July 20 and 21 – Springbrook and Naperbrook Golf Courses
Last Chance to Enter! Registration ends Sunday, July 14
Don’t miss the Naperville Men’s Amateur Championship – our 36-hole stroke play event, with 18-holes each played at Springbrook and Naperbrook. Enjoy two days of tournament golf, great food, prizes and other events. Flights are determined by handicap and the top finishers in each flight will be awarded merchandise credit. Championship, A, B, C, and D flights will be scored as gross and E flight will be scored as net. The lowest gross score in the championship flight will be declared the Naperville Men’s Amateur Champion. Any amateur golfer 18 years of age or older with an official USGA handicap is eligible to play.
Entry Fee: $150 per personIncludes: green fee, range balls, prizes and lunch both days. Trophies will be awarded to the winners of each flight!
2018 Naperville Men’s Amateur Champion – Glenn Przybylski
How to Register:Register for this tournament online, by mail, fax, or in person at Springbrook Golf Course or Naperbrook Golf Course by Sunday, July 14.
Junior Amateur Championship! ⛳️
Monday, July 8, 2019 – Young golfers can enjoy gaining some tournament experience by signing up for the Naperville Junior Amateur Championship! Entry fee includes greens fee, range balls, tee prizes, entry into the raffle drawing and lunch.
Eligibility: Any amateur golfer between 9 and 17 years of age!
See More Info — golfnaperville.org/event/junior-amateur-championship/
Only have time for a quick nine holes early in the morning? Well the Early Bird steals the deal!
Try our Early Bird 9-hole special!
Play 9-holes before 7:00 am off the 10th tee for a reduced fee!
Brooks Advantage Members get the best deal!
Monday – Friday
$15 Walk/$25 Ride*
*Brooks Advantage Card Required.
$20 Walk/ $31 Ride without Brooks Advantage Card
Saturday – Sunday
$20 Walk/$30 Ride*
*Brooks Advantage Card Required.
$25 Walk/ $36 Ride without Brooks Advantage Card
Early Bird tee times are not available Tuesday at Naperbrook or Thursday at Springbrook
🚨Hole-in-One Alert! 🚨
Congratulations to Barb Higgs for her Hole-in-One at Naperbrook Golf Course on Hole #12! ⛳️
Join us for the Brooks Team Championship – Saturday and Sunday, May 18 – 19
at Springbrook and Naperbrook Golf Courses.
Sign Up Deadline in Sunday, May 12!
This is a 36-hole tournament with 18-holes played at each course with each of the 9-holes being played differently for an extra twist! Any amateur golfer 18 years of age or older with an official USGA handicap is eligible. Approximately 30% of the field will receive merchandise credit.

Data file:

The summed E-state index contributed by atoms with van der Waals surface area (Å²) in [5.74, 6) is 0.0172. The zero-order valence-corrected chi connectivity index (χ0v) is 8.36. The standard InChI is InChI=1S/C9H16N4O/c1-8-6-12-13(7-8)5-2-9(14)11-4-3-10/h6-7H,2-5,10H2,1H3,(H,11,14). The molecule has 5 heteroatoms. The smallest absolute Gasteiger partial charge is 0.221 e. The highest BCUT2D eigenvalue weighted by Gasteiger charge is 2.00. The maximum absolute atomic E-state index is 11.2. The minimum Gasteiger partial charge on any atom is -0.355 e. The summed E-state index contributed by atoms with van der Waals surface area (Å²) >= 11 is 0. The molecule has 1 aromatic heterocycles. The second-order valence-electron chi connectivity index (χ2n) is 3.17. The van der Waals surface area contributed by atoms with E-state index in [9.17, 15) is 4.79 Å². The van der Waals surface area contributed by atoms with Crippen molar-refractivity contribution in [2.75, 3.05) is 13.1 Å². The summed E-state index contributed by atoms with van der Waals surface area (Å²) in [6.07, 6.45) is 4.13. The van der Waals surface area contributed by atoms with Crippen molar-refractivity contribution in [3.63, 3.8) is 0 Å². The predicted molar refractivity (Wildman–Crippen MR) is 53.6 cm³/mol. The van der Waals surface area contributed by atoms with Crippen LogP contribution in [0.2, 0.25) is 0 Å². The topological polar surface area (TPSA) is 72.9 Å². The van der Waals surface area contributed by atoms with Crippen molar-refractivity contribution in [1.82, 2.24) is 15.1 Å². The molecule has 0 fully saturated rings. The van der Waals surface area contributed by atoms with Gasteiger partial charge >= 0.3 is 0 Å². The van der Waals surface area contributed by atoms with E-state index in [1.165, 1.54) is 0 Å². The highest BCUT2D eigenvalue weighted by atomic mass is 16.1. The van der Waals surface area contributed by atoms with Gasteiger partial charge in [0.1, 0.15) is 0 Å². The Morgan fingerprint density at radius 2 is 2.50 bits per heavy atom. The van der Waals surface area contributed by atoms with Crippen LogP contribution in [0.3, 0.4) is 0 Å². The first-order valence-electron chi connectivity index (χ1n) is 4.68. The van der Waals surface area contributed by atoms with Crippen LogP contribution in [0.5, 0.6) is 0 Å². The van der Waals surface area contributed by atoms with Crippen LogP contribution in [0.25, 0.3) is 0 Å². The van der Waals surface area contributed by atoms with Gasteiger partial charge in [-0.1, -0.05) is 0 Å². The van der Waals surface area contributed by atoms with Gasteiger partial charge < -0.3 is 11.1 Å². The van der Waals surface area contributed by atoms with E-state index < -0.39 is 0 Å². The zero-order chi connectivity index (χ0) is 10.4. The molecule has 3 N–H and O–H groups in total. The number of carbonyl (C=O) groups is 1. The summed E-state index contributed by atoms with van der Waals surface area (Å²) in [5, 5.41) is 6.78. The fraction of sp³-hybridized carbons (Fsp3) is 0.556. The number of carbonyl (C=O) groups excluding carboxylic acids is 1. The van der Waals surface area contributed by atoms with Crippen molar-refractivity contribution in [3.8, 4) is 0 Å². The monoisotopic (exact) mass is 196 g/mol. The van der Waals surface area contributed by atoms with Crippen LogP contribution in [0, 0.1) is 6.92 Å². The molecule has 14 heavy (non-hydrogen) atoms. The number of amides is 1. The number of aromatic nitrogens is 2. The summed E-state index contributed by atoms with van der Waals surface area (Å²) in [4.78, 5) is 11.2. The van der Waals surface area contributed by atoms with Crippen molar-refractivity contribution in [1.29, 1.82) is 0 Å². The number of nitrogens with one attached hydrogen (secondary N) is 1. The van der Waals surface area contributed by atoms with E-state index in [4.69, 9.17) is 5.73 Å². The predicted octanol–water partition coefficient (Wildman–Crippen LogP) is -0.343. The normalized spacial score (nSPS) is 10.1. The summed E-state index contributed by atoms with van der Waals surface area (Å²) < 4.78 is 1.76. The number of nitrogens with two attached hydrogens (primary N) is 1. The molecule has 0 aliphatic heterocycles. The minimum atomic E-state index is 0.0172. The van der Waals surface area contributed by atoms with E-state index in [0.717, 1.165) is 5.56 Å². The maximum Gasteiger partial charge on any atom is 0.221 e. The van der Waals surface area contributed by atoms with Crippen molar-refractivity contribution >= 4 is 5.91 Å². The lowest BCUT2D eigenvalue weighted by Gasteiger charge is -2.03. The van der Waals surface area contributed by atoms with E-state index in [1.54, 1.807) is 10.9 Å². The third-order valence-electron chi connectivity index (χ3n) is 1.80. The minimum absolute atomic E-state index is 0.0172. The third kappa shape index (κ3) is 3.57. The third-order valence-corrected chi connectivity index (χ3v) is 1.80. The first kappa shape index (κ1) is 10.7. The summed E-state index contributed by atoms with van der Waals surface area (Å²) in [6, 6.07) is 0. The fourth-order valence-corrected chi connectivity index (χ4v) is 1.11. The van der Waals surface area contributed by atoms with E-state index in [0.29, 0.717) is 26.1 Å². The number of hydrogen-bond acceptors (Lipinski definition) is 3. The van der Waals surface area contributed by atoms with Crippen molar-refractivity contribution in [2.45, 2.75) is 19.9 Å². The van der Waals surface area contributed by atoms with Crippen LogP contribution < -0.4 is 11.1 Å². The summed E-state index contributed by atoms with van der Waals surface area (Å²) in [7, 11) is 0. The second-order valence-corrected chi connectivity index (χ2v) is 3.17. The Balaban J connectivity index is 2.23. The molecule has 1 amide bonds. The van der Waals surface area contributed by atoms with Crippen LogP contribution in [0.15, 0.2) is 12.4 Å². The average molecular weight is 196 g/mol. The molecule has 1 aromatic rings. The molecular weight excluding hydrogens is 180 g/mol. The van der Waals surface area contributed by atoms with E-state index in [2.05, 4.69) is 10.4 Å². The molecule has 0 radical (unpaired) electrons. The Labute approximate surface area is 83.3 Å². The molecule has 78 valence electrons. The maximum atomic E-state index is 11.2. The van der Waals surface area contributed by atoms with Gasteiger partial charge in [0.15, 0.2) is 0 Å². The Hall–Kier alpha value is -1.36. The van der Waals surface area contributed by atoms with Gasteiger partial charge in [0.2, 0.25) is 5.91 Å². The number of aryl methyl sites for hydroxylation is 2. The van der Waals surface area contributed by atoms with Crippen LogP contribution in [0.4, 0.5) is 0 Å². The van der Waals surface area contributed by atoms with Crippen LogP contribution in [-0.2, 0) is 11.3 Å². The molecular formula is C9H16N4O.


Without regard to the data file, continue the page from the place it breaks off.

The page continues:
Looking for an out-of-the-ordinary tournament experience? Register with a partner for this year’s Brooks Team Championship! Fee Includes:
- Green Fees for 36 holes
- Range Balls
- Lunch both days
Cost: $125 per player / $250 per team of two
Most golfers see where they want their ball to end and aim straight for it. Pretty straightforward. Others incorporate an intermediary target — a spot two feet in front of the ball in line with their distant target — and focus on both before they swing.
Which is better? Neither.
GOLF Top 100 Teacher Eric Alpenfels and Dr. Bob Christina, Emeritus Professor of Kinesiology at the University of North Carolina at Greensboro, conducted a recent study where they took 29 golfers of varying skill levels and instructed them to hit six shots each aiming three different ways:
- Looking only at a distant target.
- Looking only at an intermediary target.
- Then the traditional method of looking at both the distant and intermediary target.
They measured the results, and some rather interesting results amongst the golfers when they forgot about their distant target, and looked only at the intermediary target.
That’s right. Alpenfels and Christina found that, on average, golfers actually hit the ball straighter and just as far when they don’t look at where they want to hit it, and only focus on a spot about two feet in front of their ball. Their overall accuracy increased, as did their Smash Factor — a metric that can be used to measure the overall quality of strike.
Why? Because when a golfer looks at where they want to hit their ball, they don’t just see the green. They see the water, the bunkers, the trees — all the places they don’t want to hit their ball. That subconscious fear forces your mind into making last-minute overcompensations, the study found, which hurts golfers’ distance and accuracy. So, the next time you’re struggling to hit a fairway, pick a spot just in front of your ball and focus only on that. It could give your swing the freedom it needs.
On a short par 3 over water, the tee box was placed with an overhanging tree on the line to the pin. I moved the left tee marker a few feet so that the tee shot could be hit without obstruction. This was done before everyone teed off — in fact, my opponent played first and I hit second. What is the correct penalty? This has sparked a huge debate in my men’s league. —JASON WRIGHT, VIA E-MAIL
Jason, the fact that you ask what the penalty is — rather than if there’s a penalty — suggests you know you’ve done wrong … and you have. (Admitting that you have a problem, however, is the first step toward recovery of your honor.)
Tee markers are fixed — yes, even poorly positioned ones. Under Rule 8.1a, if you move one to gain a potential advantage by improving the conditions affecting the stroke, you must take the general penalty, which is two strokes in stroke play or loss of hole in match play. (Other players could likewise be subject to penalty if they knowingly took advantage of your maneuver.)
NAPERBROOK GOLF COURSE
22204 W. 111th St./Hassert Blvd.
Plainfield, IL 60585